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Logo of brjopthalBritish Journal of OphthalmologyVisit this articleSubmit a manuscriptReceive email alertsContact usBMJ
Br J Ophthalmol. 1995 October; 79(10): 944–952.
PMCID: PMC505298

Preparation of Bruch's membrane and analysis of the age-related changes in the structural collagens.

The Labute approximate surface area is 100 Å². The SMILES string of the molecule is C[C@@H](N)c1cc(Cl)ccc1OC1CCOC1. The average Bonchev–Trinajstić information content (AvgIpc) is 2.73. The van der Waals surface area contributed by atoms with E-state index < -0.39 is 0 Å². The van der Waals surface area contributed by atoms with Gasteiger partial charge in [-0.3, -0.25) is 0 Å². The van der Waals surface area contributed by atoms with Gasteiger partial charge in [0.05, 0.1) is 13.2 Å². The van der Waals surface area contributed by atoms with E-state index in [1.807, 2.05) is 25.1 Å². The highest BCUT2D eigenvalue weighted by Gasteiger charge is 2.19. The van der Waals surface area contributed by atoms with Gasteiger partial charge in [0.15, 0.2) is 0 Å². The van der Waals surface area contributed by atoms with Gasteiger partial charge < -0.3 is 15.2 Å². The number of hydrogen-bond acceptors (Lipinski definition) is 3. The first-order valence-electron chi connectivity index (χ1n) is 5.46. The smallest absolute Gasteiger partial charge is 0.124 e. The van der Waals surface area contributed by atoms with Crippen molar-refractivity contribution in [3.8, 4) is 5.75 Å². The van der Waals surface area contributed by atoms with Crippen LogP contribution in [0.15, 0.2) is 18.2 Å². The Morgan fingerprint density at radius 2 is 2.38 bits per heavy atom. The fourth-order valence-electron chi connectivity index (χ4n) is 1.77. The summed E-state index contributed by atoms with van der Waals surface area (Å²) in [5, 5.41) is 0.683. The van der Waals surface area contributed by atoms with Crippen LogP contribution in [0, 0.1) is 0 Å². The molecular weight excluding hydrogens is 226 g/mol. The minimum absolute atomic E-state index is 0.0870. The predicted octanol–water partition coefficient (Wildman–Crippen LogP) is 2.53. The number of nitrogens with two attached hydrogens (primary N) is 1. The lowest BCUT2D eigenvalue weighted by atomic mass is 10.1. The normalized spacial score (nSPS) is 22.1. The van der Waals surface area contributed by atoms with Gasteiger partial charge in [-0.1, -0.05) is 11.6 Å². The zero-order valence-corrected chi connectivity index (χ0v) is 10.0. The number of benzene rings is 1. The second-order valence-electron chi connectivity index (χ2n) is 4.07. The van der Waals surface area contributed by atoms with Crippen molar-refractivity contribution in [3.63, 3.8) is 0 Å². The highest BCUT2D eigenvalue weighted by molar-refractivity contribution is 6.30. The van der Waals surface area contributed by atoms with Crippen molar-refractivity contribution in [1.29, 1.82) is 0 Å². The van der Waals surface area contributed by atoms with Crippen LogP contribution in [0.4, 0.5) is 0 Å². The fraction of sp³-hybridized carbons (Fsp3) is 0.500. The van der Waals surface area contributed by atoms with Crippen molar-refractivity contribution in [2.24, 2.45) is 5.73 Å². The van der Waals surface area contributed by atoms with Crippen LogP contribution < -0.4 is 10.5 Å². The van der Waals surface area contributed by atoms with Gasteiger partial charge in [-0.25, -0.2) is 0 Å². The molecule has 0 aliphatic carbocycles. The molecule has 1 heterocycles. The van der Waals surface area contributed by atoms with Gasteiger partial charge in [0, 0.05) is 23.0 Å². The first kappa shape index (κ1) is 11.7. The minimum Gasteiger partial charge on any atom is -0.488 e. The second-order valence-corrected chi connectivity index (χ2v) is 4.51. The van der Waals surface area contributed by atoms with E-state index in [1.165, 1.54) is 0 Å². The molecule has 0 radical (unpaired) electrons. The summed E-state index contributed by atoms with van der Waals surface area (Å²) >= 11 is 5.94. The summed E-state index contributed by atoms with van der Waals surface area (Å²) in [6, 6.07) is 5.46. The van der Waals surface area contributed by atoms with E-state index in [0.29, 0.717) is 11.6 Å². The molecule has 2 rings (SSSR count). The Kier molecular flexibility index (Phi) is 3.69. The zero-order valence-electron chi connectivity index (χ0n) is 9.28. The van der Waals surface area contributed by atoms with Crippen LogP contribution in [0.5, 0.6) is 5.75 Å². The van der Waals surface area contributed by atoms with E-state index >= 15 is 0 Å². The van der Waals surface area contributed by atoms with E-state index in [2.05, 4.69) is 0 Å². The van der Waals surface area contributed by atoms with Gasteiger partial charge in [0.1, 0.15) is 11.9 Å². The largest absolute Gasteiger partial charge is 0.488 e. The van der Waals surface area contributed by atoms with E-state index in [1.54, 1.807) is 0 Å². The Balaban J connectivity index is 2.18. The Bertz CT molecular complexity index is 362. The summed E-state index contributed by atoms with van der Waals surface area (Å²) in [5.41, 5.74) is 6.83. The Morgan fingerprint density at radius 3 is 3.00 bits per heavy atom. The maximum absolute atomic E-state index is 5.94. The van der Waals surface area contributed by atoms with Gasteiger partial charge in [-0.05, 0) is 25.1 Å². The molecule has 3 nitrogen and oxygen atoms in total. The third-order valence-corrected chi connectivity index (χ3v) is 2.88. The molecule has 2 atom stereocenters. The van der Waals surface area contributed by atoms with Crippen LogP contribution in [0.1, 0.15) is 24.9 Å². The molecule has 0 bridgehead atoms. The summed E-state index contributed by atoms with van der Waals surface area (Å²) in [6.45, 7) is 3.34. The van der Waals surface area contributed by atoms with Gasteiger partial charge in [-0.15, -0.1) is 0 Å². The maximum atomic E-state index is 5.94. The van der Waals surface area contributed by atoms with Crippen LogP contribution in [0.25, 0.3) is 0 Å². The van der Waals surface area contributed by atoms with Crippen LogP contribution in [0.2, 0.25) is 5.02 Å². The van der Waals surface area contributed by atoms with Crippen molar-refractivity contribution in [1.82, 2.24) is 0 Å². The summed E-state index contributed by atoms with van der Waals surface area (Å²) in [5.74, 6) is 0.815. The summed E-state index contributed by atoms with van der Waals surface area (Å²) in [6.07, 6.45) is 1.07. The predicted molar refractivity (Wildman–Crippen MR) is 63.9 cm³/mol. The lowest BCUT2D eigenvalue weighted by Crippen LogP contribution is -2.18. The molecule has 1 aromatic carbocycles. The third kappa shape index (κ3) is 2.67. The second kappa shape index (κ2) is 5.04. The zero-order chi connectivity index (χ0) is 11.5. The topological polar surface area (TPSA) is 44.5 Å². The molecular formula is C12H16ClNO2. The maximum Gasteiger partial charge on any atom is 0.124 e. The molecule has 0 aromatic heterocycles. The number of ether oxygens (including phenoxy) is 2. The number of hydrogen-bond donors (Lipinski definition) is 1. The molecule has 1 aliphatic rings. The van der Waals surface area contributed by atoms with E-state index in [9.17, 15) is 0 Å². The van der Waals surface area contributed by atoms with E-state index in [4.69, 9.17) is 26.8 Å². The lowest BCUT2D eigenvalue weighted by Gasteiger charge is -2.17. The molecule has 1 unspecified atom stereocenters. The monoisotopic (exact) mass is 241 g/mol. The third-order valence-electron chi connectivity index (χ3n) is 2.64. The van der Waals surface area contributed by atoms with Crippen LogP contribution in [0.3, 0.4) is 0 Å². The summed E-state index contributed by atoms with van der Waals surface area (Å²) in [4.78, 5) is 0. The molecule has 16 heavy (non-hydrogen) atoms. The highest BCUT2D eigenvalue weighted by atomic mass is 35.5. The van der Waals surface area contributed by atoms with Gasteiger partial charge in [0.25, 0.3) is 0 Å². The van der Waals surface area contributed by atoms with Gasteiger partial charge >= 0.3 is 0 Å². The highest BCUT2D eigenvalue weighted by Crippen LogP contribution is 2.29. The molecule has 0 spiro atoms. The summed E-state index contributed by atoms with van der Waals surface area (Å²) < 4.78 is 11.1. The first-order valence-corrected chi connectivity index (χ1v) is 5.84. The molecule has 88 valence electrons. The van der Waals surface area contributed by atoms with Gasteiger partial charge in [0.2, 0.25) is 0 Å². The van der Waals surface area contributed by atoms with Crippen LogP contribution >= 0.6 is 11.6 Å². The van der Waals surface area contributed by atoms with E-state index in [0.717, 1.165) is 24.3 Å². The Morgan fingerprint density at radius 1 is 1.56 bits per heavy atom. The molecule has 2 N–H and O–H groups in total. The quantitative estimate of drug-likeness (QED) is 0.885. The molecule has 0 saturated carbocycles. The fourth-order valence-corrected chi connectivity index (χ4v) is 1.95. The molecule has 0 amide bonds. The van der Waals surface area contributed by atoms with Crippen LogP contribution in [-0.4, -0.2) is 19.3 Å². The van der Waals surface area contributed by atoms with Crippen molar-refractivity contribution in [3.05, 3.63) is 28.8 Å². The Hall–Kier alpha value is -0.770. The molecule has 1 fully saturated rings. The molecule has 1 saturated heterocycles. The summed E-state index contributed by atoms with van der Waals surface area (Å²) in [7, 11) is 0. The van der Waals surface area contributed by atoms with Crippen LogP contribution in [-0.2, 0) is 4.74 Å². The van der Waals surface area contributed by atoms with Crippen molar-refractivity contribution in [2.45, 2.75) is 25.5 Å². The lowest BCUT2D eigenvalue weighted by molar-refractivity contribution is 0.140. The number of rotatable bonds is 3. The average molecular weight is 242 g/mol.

AIMS/BACKGROUND--The morphological changes in Bruch's membrane and its constituent collagen seen during aging have been studied extensively but the chemical nature of the collagen and any aging changes have not previously been evaluated. METHODS--A method for preparing purified Bruch's membrane from human cadaver eyes by dissection preceded by trypsin digestion was developed. Following pepsin digestion, the constituent collagens were analysed by SDS-PAGE and by immunoblotting. Cyanogen bromide digestion was used to ascertain the solubility of the collagen and the proportion of type I to type III collagen. After hydrolysis of Bruch's membrane samples the constituent amino acids and collagen crosslinks were measured. RESULTS--The presence of collagen types I, III, IV, and V in Bruch's membrane was confirmed. The proportion of type III collagen as a percentage of total fibrous collagens was calculated as being between 35% and 39%, with no significant difference between different macular and peripheral sites or with age. There was a highly significant decline in the solubility of Bruch's membrane collagen with age, from near 100% in the first decade of life to 40-50% in the ninth decade at both macular and peripheral sites. There was no significant change in the amount of enzymatically formed collagen crosslinks with age. Amino acid analysis indicated a significant increase in the amount of non-collagen protein with age in macular but not peripheral sites. CONCLUSION--Changes in the constituent collagens may contribute to the accumulation of debris in Bruch's membrane with age and interfere with the function of the retinal pigment epithelium, with subsequent consequences for the overlying photoreceptors.

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